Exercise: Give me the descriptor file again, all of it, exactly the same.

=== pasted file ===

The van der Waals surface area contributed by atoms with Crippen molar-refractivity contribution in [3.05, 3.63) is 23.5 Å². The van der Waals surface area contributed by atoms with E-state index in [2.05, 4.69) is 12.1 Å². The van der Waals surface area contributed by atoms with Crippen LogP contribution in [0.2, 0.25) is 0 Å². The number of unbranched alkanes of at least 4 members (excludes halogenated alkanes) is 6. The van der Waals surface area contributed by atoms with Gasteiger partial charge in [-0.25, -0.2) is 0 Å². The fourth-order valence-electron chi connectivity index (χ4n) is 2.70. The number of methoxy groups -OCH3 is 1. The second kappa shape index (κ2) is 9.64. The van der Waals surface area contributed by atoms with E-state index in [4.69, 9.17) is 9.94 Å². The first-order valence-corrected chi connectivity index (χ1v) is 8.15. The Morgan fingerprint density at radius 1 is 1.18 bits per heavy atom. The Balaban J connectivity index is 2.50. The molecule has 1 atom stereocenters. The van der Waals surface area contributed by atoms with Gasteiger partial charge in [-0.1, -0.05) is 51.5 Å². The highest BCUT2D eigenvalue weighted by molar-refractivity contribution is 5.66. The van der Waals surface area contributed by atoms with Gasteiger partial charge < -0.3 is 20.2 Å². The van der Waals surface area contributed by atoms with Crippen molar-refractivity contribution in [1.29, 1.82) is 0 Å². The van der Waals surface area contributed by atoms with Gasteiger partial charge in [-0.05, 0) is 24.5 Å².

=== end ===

The van der Waals surface area contributed by atoms with Crippen molar-refractivity contribution in [3.05, 3.63) is 23.5 Å². The van der Waals surface area contributed by atoms with E-state index in [2.05, 4.69) is 12.1 Å². The van der Waals surface area contributed by atoms with Crippen LogP contribution in [0.2, 0.25) is 0 Å². The number of unbranched alkanes of at least 4 members (excludes halogenated alkanes) is 6. The van der Waals surface area contributed by atoms with Gasteiger partial charge in [-0.25, -0.2) is 0 Å². The fourth-order valence-electron chi connectivity index (χ4n) is 2.70. The number of methoxy groups -OCH3 is 1. The second kappa shape index (κ2) is 9.64. The van der Waals surface area contributed by atoms with E-state index in [4.69, 9.17) is 9.94 Å². The first-order valence-corrected chi connectivity index (χ1v) is 8.15. The Morgan fingerprint density at radius 1 is 1.18 bits per heavy atom. The Balaban J connectivity index is 2.50. The molecule has 1 atom stereocenters. The van der Waals surface area contributed by atoms with Gasteiger partial charge in [-0.1, -0.05) is 51.5 Å². The highest BCUT2D eigenvalue weighted by molar-refractivity contribution is 5.66. The van der Waals surface area contributed by atoms with Gasteiger partial charge < -0.3 is 20.2 Å². The van der Waals surface area contributed by atoms with Crippen molar-refractivity contribution in [1.29, 1.82) is 0 Å². The van der Waals surface area contributed by atoms with Gasteiger partial charge in [-0.05, 0) is 24.5 Å².